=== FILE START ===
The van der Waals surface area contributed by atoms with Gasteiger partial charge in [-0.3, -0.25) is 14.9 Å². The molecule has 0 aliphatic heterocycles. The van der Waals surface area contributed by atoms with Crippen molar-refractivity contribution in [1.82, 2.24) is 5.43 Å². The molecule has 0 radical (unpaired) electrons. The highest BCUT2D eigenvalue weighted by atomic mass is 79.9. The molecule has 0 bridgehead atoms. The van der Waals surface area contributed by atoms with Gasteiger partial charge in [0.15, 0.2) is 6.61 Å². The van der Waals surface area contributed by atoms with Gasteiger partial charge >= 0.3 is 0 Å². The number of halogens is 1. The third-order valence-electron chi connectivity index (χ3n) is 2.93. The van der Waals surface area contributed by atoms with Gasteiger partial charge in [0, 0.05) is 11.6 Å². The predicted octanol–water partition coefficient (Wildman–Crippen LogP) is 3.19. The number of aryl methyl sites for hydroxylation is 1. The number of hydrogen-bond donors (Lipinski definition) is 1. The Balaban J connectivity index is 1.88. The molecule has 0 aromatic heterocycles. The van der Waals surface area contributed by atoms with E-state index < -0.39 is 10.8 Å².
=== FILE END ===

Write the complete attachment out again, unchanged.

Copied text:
The van der Waals surface area contributed by atoms with Gasteiger partial charge in [-0.3, -0.25) is 14.9 Å². The molecule has 0 aliphatic heterocycles. The van der Waals surface area contributed by atoms with Crippen molar-refractivity contribution in [1.82, 2.24) is 5.43 Å². The molecule has 0 radical (unpaired) electrons. The highest BCUT2D eigenvalue weighted by atomic mass is 79.9. The molecule has 0 bridgehead atoms. The van der Waals surface area contributed by atoms with Gasteiger partial charge in [0.15, 0.2) is 6.61 Å². The van der Waals surface area contributed by atoms with Gasteiger partial charge >= 0.3 is 0 Å². The number of halogens is 1. The third-order valence-electron chi connectivity index (χ3n) is 2.93. The van der Waals surface area contributed by atoms with Gasteiger partial charge in [0, 0.05) is 11.6 Å². The predicted octanol–water partition coefficient (Wildman–Crippen LogP) is 3.19. The number of aryl methyl sites for hydroxylation is 1. The number of hydrogen-bond donors (Lipinski definition) is 1. The Balaban J connectivity index is 1.88. The molecule has 0 aromatic heterocycles. The van der Waals surface area contributed by atoms with E-state index < -0.39 is 10.8 Å².